Alzheimer's Disease

Dementia is a brain disorder that seriously affects a person's memory, thinking, and reasoning skills. People with dementia often have trouble thinking and speaking clearly, remembering recent events, and learning new things. Over time, it becomes hard for them to handle everyday activities and take care of themselves. There are many causes of dementia, but Alzheimer's disease is the most common cause of dementia in older persons.

Scientists think that up to 4.5 million people in the United States suffer from Alzheimer's disease. The disease usually begins after age 65 and risk goes up with age. While younger people also may get Alzheimer's disease, it is much less common.

About 5 percent of men and women ages 65 to 74 have Alzheimer's disease, and nearly half of those age 85 and older may have the disease. It is important to note, however, that Alzheimer's disease is not a normal part of aging.

Alzheimer's disease is named after Dr. Alois Alzheimer, a German doctor. In 1906, Dr. Alzheimer noticed changes in the brain tissue of a woman who had died of an unusual mental illness. He found abnormal clumps and tangled bundles of fibers. The clumps are now called amyloid plaques and the tangles are called neurofibrillary tangles. Today, these plaques and tangles in the brain are considered signs of Alzheimer's disease.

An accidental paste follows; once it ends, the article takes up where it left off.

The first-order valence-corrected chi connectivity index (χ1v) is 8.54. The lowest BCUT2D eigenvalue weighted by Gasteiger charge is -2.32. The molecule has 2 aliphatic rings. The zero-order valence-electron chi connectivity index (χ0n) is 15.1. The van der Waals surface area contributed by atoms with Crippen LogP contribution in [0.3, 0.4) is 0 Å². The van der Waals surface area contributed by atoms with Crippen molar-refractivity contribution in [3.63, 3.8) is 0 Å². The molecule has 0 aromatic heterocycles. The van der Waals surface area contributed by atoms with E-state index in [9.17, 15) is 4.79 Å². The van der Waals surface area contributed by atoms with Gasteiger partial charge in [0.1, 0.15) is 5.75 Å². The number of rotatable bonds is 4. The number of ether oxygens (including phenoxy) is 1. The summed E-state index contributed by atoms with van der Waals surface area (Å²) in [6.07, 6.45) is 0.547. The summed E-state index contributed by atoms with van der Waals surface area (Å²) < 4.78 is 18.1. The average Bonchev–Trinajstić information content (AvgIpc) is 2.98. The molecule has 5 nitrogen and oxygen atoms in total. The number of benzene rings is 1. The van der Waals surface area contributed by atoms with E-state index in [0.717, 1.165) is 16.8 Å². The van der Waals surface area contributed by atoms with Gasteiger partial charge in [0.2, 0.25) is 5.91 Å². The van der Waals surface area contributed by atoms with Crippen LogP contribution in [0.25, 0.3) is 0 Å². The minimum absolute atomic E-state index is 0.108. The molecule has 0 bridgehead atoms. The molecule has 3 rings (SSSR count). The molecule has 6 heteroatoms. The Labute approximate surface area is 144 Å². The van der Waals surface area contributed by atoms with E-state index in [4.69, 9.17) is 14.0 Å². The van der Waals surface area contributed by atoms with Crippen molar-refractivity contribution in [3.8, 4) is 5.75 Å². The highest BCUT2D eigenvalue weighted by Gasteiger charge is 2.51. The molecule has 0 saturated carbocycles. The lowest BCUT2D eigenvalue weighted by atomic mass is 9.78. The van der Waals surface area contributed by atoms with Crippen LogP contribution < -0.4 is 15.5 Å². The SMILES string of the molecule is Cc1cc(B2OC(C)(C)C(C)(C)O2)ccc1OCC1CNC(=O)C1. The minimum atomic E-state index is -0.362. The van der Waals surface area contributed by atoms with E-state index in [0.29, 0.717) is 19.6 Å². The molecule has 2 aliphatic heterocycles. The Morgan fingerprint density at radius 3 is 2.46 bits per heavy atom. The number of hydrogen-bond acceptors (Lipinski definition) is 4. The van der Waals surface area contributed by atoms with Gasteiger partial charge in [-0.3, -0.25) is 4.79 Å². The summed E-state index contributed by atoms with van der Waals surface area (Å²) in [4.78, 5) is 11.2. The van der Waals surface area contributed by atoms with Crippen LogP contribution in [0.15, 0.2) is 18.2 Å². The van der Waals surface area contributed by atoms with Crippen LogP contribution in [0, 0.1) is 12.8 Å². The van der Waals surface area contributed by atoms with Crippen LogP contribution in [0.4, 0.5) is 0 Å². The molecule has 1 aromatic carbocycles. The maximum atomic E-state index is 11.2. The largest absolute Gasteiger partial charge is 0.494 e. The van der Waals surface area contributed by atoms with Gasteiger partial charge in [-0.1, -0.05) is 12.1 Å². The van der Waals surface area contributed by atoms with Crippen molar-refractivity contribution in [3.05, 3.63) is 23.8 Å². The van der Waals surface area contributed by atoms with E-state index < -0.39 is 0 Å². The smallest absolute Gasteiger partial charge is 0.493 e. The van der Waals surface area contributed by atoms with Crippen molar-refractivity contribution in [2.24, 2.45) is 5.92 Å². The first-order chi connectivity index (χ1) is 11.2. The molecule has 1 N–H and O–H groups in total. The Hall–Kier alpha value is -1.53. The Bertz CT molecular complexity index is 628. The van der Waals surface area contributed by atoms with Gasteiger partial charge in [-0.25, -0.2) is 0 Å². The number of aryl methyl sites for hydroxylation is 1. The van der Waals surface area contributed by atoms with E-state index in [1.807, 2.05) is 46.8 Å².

Scientists also have found other brain changes in people with Alzheimer's disease. There is a loss of nerve cells and pathways in areas of the brain that are vital to memory and other mental abilities. There also are lower levels of some of the chemicals in the brain that carry complex messages back and forth between nerve cells.

Alzheimer's disease is characterized by the general atrophy (dying back) of the cerebral cortex with accumulation of proteins into neuritic (senile) plaques in the cortex and neurofibrillary tangles in the brain. The initial symptom of the disease is usually memory loss. Impairments in behavior and decline in daily living activities become more apparent as the neurodegeneration progresses. The most important risk factor for the disease is advancing age, but heredity also plays a significant role. Several different classes of medications are available to treat multiple aspects of mental impairment. These treatments do not slow the progression of the disease. Once dementia has set in, patients are usually in need of assistance with daily living or may be candidates for a skilled nursing facility. Although exercise, a healthy diet, and mentally stimulating activities are helpful to the patient, studies have shown they are not preventative. Research into the mechanisms of the disease has guided the search for new treatment. Some medications under investigation include anti-inflammatories, stem cells, and vaccines.

Alzheimer's disease may disrupt normal thinking and memory by blocking these messages between nerve cells.


Further Reading

Last Updated: Apr 5, 2013

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